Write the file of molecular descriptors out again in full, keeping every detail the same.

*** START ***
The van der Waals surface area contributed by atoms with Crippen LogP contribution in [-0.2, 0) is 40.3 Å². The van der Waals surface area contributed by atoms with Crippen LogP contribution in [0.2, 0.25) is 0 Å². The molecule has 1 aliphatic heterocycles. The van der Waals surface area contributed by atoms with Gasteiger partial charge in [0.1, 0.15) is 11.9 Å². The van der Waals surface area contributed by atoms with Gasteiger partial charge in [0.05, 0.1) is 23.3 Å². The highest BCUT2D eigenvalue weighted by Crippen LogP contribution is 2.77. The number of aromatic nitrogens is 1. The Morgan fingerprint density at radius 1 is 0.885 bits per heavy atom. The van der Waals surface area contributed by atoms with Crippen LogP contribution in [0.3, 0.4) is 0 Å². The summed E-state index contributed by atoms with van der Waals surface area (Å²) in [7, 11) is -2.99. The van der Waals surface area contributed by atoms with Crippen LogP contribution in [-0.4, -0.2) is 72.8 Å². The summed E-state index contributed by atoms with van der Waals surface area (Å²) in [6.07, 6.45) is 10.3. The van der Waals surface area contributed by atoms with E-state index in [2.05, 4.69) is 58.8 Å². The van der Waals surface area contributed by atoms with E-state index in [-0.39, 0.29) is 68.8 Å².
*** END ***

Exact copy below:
The van der Waals surface area contributed by atoms with Crippen LogP contribution in [-0.2, 0) is 40.3 Å². The van der Waals surface area contributed by atoms with Crippen LogP contribution in [0.2, 0.25) is 0 Å². The molecule has 1 aliphatic heterocycles. The van der Waals surface area contributed by atoms with Gasteiger partial charge in [0.1, 0.15) is 11.9 Å². The van der Waals surface area contributed by atoms with Gasteiger partial charge in [0.05, 0.1) is 23.3 Å². The highest BCUT2D eigenvalue weighted by Crippen LogP contribution is 2.77. The number of aromatic nitrogens is 1. The Morgan fingerprint density at radius 1 is 0.885 bits per heavy atom. The van der Waals surface area contributed by atoms with Crippen LogP contribution in [0.3, 0.4) is 0 Å². The summed E-state index contributed by atoms with van der Waals surface area (Å²) in [7, 11) is -2.99. The van der Waals surface area contributed by atoms with Crippen LogP contribution in [-0.4, -0.2) is 72.8 Å². The summed E-state index contributed by atoms with van der Waals surface area (Å²) in [6.07, 6.45) is 10.3. The van der Waals surface area contributed by atoms with E-state index in [2.05, 4.69) is 58.8 Å². The van der Waals surface area contributed by atoms with E-state index in [-0.39, 0.29) is 68.8 Å².